Crypto Custody: An Obstacle To Institutional Investment

It is the opinion of several finance professionals that a lack of cryptocurrency services being offered by institutional custodians are a significant barrier to widespread institutional investment in the virtual currency sector.

In an interview with Pensions & Investments, Blake Estes of Alston & Bird LLP stated: “For chief investment officers, there’s only downside risk in cryptocurrency.” They added that it “would take a leap of faith with a new custodian with no brand recognition. That presents a real risk for them.”

Mr. Estes of Alston & Bird shares this opinion, and he stated that “So much of the security of bitcoin and other cryptocurrency rests with who stores that private key, who controls the vault. Blockchain (the technology behind the transfer of assets) itself can’t be hacked, but it all still boils down to who ends up holding the keys. I’d tend to think that pension funds will not venture into uncharted territory until they’re certain about the security of who has custody of the keys.”

The vice president of Callan LLC, Mark Kinoshita, thinks that the virtual currency industry has a long way to go to witness institutional custodians offering services to cryptocurrency investors.

Mr. Kinoshita said: “I don’t know that (custodians) are focused on cryptocurrency; I think they’re more focused on blockchain and distributed ledger technology and their use in operations. They’re joining consortiums that are looking at uses in things like cross-border services, clearing, and settlements. Rather than comment on crypto custody, they’re working with partners in fintech and insurance firms to determine applications of blockchain and (distributed ledger technology) to streamline clearing and settlement processes. They’re still at the exploration stage.”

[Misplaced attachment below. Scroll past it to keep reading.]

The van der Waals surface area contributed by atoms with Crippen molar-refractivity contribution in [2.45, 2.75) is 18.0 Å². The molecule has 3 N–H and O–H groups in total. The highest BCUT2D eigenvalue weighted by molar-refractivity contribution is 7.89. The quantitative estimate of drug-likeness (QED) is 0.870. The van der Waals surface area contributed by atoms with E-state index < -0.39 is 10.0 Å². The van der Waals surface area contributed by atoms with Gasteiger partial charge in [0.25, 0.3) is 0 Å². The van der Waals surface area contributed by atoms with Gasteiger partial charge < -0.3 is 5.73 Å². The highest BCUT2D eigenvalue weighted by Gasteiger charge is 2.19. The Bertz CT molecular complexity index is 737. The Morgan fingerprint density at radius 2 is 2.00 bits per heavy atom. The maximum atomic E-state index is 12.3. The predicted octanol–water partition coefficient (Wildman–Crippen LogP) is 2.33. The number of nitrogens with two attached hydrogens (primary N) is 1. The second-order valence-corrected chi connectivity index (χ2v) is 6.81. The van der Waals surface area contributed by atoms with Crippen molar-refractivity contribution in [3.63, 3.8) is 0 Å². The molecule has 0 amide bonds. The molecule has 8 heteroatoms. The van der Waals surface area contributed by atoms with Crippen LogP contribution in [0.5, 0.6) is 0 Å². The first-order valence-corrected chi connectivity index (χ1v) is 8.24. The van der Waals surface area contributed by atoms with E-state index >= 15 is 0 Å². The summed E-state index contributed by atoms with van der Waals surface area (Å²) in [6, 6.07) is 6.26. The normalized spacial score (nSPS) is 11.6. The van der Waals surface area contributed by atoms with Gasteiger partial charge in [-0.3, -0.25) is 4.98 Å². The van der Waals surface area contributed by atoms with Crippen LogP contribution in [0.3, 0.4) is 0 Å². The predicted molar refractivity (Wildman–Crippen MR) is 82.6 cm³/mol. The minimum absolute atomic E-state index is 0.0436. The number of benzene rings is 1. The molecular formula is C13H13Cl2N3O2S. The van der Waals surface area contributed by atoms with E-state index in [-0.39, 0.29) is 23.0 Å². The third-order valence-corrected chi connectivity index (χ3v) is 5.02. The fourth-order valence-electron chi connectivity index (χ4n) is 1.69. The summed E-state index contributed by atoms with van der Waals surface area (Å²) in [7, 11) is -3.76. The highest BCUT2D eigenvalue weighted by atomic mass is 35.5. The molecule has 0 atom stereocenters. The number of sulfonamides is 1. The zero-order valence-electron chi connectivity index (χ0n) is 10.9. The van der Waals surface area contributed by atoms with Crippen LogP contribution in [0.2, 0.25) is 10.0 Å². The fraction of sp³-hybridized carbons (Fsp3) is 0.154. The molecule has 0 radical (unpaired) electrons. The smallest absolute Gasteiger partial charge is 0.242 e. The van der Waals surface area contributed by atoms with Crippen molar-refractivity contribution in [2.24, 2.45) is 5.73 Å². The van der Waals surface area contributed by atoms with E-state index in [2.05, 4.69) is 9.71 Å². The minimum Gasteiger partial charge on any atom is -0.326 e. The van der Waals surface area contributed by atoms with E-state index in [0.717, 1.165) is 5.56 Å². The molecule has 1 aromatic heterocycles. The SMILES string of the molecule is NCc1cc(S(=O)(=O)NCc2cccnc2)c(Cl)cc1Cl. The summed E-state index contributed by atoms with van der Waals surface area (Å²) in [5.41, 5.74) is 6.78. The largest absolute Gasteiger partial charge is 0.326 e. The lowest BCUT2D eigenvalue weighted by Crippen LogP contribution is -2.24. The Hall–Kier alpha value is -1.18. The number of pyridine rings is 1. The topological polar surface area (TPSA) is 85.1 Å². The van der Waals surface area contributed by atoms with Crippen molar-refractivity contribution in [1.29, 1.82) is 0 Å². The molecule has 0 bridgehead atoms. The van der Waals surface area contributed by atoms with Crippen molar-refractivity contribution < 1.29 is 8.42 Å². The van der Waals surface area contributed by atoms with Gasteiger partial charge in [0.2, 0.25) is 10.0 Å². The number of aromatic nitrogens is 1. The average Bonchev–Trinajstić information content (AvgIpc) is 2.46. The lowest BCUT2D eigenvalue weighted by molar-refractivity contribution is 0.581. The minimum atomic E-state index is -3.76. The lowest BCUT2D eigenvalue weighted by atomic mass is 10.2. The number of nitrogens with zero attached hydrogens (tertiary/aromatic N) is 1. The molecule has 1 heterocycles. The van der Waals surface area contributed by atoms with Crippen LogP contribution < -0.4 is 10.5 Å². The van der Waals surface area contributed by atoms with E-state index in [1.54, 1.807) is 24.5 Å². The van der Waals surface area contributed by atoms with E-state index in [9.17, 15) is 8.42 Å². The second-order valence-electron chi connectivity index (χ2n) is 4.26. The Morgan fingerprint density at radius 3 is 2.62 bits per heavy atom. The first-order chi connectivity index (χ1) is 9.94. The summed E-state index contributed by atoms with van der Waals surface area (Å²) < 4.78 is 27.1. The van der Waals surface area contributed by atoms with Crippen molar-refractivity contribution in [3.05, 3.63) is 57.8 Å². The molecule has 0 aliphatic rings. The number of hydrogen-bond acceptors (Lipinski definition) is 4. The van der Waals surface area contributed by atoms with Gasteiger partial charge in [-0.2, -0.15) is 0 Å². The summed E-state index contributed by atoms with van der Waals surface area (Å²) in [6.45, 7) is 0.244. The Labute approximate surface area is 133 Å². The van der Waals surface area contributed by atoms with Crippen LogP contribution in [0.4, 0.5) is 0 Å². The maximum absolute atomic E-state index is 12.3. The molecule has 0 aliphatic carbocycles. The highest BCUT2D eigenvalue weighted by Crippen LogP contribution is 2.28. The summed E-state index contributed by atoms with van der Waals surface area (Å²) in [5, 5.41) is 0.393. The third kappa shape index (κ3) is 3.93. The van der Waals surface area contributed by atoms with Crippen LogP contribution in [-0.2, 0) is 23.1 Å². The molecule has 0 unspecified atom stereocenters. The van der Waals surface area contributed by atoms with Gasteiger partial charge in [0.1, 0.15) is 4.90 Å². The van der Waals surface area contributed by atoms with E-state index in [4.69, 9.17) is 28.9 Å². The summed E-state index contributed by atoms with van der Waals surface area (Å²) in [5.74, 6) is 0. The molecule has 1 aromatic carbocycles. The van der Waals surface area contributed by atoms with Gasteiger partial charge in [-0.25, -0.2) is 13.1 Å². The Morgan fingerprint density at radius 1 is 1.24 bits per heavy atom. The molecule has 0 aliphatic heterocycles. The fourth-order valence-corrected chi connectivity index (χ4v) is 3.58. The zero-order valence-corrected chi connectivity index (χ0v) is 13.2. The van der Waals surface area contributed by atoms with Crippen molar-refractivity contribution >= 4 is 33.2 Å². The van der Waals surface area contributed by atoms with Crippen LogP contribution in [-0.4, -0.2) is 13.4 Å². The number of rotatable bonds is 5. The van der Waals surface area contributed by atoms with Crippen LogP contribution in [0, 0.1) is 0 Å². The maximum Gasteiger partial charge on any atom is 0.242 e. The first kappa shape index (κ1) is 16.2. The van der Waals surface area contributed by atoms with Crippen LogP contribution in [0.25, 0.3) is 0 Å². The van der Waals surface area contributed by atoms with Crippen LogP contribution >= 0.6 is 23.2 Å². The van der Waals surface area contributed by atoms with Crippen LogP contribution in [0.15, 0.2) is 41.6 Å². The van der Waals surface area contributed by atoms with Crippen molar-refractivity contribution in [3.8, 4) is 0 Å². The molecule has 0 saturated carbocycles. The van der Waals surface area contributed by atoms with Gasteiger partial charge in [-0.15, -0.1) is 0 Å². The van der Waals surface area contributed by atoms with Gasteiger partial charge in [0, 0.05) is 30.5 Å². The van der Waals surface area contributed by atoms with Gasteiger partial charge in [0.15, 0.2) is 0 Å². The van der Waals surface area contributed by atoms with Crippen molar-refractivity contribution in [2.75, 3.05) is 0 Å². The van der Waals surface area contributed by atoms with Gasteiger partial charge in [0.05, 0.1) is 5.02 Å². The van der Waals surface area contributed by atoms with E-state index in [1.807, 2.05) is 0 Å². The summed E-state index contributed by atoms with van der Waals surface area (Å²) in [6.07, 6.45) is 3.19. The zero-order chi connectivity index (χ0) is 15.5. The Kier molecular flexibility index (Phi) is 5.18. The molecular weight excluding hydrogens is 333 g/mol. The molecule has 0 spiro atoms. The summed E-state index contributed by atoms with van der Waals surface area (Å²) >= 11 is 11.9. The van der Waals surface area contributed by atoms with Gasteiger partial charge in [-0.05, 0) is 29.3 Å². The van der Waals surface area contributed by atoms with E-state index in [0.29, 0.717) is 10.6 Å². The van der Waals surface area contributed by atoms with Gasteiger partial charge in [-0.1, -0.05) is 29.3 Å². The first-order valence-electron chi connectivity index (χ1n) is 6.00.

John Lore agrees to the fact that the cryptocurrency sector is still to develop itself for institutional custodians. He stated that “it’s really too soon to determine what cybersecurity risks will need to be dealt with, there aren’t enough custodians who are capable of handling that risk yet. […] If you want a long-term storage of assets in a digital wallet, there are regulatory ways of doing that, but none that are recognized across the large custodians, Once there, it’s an asset that’s very easy to lose, through computer failure or hacking. At the core, that’s a major risk issue.” John is managing partner, Capital Fund law Group PC, New York.

The founder and CEO of IronChain Capital, Jonathan Benassaya, believes the lack of institutional custodianship in the cryptocurrency sector is due to the “vicious cycle” in which “investors want the infrastructure from custodians,” however, “custodians want investors before they build the infrastructure.”

Even at that, Mr. Benassaya still expects that custodians “are not so far” from being part of the cryptocurrency industry. He states, “You read about crypto custody because of general news about data hacking and security. They want it safely stored in a vault, like gold. […] The level of custody in crypto is the same as with other assets, except that crypto is self-cleared through the blockchain. Custodians are not so far away from making this happen.”


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